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Water, Vol. 12, Pages 642: A Study on Setting Disaster-Prevention Rainfall by Rainfall Duration in Urban Areas Considering Natural Disaster Damage: Focusing on South Korea

Research paper by Youngseok Song, Moojong Park

Indexed on: 28 Feb '20Published on: 27 Feb '20Published in: Water



Abstract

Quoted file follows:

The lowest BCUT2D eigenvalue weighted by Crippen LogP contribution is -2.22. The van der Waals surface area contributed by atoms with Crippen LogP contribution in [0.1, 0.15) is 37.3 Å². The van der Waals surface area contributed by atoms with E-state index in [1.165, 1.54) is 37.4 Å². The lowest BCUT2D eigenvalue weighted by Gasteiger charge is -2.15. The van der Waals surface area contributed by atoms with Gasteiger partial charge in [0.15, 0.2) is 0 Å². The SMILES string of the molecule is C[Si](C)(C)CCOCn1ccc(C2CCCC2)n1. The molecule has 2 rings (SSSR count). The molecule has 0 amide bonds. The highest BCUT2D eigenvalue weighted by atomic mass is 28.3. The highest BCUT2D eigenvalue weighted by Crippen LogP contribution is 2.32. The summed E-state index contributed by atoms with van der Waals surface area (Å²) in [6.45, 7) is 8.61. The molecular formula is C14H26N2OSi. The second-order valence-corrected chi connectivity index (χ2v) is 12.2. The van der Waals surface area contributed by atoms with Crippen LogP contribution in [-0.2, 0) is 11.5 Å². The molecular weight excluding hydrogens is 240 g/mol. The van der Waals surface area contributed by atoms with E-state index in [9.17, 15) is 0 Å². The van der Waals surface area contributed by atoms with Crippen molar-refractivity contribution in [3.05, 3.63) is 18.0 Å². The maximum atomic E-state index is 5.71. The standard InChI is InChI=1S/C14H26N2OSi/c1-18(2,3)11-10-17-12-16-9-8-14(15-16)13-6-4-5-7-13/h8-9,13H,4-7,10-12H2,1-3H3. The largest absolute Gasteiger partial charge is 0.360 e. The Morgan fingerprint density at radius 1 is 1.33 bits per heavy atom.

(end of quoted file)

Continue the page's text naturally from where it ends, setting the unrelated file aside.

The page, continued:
Inundation damage occurs in urban regions due to short flood reach time and increased surface runoff caused by urbanized impervious areas. Furthermore, heavy rainfall frequency has increased because of climate change, thus exceeding the design frequency and resulting in sewer pipes’ lack of flood control capacity, with damage expanding from low-lying areas. Despite many urban disaster-mitigation policies, complex causes and uncertainties make reducing urban inundation damage difficult. This study established a rainfall-related disaster-prevention standard by time duration considering rainfall characteristics targeting urban disaster-induced inundation damage. Based on the South Korean urbanization rate and population, seven target regions were selected. Rainfall by time duration was analyzed with respect to disaster length (number of days) from 2010–2017. The average rainfall for durations from 1–24 hours were analyzed according to disaster length (1–13 days). Using the results, an equation was proposed for rainfall estimation by length of disaster resulting in urban inundation damage, through multiple regression analysis. An equation was developed for rainfall-related disaster-prevention in urban areas considering the length of disaster and rainfall duration. This was accomplished by selecting a duration whereby the average rainfall of duration corresponded to 50% of total rainfall during the disaster period.